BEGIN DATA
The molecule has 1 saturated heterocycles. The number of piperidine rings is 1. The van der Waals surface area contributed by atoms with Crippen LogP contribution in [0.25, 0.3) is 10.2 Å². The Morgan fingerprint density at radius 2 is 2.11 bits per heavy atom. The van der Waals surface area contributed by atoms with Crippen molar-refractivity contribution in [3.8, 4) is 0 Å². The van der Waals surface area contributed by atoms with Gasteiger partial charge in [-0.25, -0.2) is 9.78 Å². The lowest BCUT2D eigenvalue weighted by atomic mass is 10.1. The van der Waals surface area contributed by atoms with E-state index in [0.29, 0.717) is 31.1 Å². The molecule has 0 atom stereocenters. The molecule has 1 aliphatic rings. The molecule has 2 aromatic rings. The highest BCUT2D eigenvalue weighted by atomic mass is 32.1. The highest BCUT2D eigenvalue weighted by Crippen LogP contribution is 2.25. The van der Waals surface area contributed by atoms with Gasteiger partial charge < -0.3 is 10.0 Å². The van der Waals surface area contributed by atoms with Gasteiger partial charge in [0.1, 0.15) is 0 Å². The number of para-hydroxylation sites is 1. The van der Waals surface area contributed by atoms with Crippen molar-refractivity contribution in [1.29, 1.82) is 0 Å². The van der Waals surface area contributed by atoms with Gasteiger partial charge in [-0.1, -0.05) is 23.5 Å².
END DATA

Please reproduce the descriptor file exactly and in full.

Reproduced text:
The molecule has 1 saturated heterocycles. The number of piperidine rings is 1. The van der Waals surface area contributed by atoms with Crippen LogP contribution in [0.25, 0.3) is 10.2 Å². The Morgan fingerprint density at radius 2 is 2.11 bits per heavy atom. The van der Waals surface area contributed by atoms with Crippen molar-refractivity contribution in [3.8, 4) is 0 Å². The van der Waals surface area contributed by atoms with Gasteiger partial charge in [-0.25, -0.2) is 9.78 Å². The lowest BCUT2D eigenvalue weighted by atomic mass is 10.1. The van der Waals surface area contributed by atoms with E-state index in [0.29, 0.717) is 31.1 Å². The molecule has 0 atom stereocenters. The molecule has 1 aliphatic rings. The molecule has 2 aromatic rings. The highest BCUT2D eigenvalue weighted by atomic mass is 32.1. The highest BCUT2D eigenvalue weighted by Crippen LogP contribution is 2.25. The van der Waals surface area contributed by atoms with Gasteiger partial charge < -0.3 is 10.0 Å². The van der Waals surface area contributed by atoms with Gasteiger partial charge in [0.1, 0.15) is 0 Å². The number of para-hydroxylation sites is 1. The van der Waals surface area contributed by atoms with Crippen molar-refractivity contribution in [1.29, 1.82) is 0 Å². The van der Waals surface area contributed by atoms with Gasteiger partial charge in [-0.1, -0.05) is 23.5 Å².